The Sea Traffic Management project’s standard port call message format will allow for just in time arrival of ships at ports and swift berthing. Credit: SOUTHERN CROSS MARITIME
The EU-funded Sea Traffic Management (STM) project to exchange real-time data to ships, ports and service providers around the globe has developed a standard port call message format.
Described as a “major step forward” for the project, PortCDM can provide all necessary information about route planning and time stamps for estimated time of arrival and departure in one standard format. The STM project said it will enable the “the coordination of stakeholder activities associated with port calls”.
Secretary of the PortCDM Council, Michael Bergmann, told SAS that the main goal of the standard is improve the efficiency of port calls and allow for just in time arrival of ships at ports and swift berthing. “This will reduce waiting time at anchorage, and as such reduces risk of collisions while on anchor or while transiting from anchorage to port,” he explained, adding “When fully implemented PortCDM will also reduce port congestion, further decreasing the risk of collision.”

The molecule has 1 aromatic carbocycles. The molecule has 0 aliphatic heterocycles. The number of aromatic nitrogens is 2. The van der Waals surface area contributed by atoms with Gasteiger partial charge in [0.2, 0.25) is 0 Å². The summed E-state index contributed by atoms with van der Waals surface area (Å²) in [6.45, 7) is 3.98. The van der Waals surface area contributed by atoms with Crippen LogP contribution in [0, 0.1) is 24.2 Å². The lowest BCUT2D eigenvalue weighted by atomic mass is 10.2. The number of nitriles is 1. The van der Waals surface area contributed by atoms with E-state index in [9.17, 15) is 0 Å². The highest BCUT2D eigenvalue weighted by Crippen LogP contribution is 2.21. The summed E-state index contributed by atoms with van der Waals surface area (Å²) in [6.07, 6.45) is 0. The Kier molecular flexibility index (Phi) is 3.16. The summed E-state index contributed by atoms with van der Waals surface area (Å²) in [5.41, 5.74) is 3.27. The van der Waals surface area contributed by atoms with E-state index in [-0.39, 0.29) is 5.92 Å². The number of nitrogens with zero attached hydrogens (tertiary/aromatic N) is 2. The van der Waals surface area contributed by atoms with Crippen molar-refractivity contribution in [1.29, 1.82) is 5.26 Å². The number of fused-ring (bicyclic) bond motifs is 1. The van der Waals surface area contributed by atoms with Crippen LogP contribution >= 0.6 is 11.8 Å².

In the ongoing STM Validation Project (read more on p24), the PortCDM concept will be tested and validated in 13 ports throughout Europe.
The standardisation of the Port Call Message Format has pushed it from a project standard to an IALA S-211 standard in line with the Common Maritime Data Structure.
“When the Port Call Message Format is adopted by [international technical association] IALA and then referenced by the IEC [International Electrotechnical Commission] this aspect of STM will be moved [from] project development, validation and project work into the maritime reality, without project limitations,” said Bergmann.
Meanwhile, STM has also launched the Baltic Navigational Warning Service for navigational warnings, which can be sent directly to the ECDIS on board with digital communication machine to machine. STM said, “The new service allows warnings to be sent only to those affected and to be deleted when no longer relevant creating a greater accuracy, relevance and less administrative burden leading to increased safety at sea.”